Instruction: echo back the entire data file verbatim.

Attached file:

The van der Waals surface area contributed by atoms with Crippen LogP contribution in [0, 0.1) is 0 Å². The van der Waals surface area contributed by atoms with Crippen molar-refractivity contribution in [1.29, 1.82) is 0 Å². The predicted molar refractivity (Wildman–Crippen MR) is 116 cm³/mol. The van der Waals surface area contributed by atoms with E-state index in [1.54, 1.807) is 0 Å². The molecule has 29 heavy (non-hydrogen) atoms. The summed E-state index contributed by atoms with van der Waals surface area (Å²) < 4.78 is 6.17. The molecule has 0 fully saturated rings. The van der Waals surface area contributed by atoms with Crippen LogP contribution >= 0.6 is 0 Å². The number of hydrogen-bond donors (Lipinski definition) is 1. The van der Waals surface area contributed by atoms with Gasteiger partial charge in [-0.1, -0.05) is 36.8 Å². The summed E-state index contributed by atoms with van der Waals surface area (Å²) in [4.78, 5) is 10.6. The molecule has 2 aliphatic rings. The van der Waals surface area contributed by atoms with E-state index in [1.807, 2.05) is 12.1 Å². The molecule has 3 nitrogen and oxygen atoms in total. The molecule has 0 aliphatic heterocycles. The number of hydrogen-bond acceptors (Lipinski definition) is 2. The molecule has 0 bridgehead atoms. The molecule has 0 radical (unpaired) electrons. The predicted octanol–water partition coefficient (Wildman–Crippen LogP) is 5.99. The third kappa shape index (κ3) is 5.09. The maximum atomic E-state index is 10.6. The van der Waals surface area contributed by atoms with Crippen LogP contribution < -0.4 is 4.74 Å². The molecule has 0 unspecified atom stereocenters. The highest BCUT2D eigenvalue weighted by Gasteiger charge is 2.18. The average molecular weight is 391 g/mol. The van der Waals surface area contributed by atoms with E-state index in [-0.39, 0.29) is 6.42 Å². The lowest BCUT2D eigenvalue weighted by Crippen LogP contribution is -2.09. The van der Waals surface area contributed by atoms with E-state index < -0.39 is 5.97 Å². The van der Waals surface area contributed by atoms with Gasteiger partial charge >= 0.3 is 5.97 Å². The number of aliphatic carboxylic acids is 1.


The van der Waals surface area contributed by atoms with Crippen LogP contribution in [0, 0.1) is 0 Å². The van der Waals surface area contributed by atoms with Crippen molar-refractivity contribution in [1.29, 1.82) is 0 Å². The predicted molar refractivity (Wildman–Crippen MR) is 116 cm³/mol. The van der Waals surface area contributed by atoms with E-state index in [1.54, 1.807) is 0 Å². The molecule has 29 heavy (non-hydrogen) atoms. The summed E-state index contributed by atoms with van der Waals surface area (Å²) < 4.78 is 6.17. The molecule has 0 fully saturated rings. The van der Waals surface area contributed by atoms with Crippen LogP contribution >= 0.6 is 0 Å². The number of hydrogen-bond donors (Lipinski definition) is 1. The van der Waals surface area contributed by atoms with Gasteiger partial charge in [-0.1, -0.05) is 36.8 Å². The summed E-state index contributed by atoms with van der Waals surface area (Å²) in [4.78, 5) is 10.6. The molecule has 2 aliphatic rings. The van der Waals surface area contributed by atoms with E-state index in [1.807, 2.05) is 12.1 Å². The molecule has 3 nitrogen and oxygen atoms in total. The molecule has 0 aliphatic heterocycles. The number of hydrogen-bond acceptors (Lipinski definition) is 2. The molecule has 0 bridgehead atoms. The molecule has 0 radical (unpaired) electrons. The predicted octanol–water partition coefficient (Wildman–Crippen LogP) is 5.99. The third kappa shape index (κ3) is 5.09. The maximum atomic E-state index is 10.6. The van der Waals surface area contributed by atoms with Crippen LogP contribution < -0.4 is 4.74 Å². The molecule has 0 unspecified atom stereocenters. The highest BCUT2D eigenvalue weighted by Gasteiger charge is 2.18. The average molecular weight is 391 g/mol. The van der Waals surface area contributed by atoms with E-state index in [-0.39, 0.29) is 6.42 Å². The lowest BCUT2D eigenvalue weighted by Crippen LogP contribution is -2.09. The van der Waals surface area contributed by atoms with E-state index < -0.39 is 5.97 Å². The van der Waals surface area contributed by atoms with Gasteiger partial charge >= 0.3 is 5.97 Å². The number of aliphatic carboxylic acids is 1.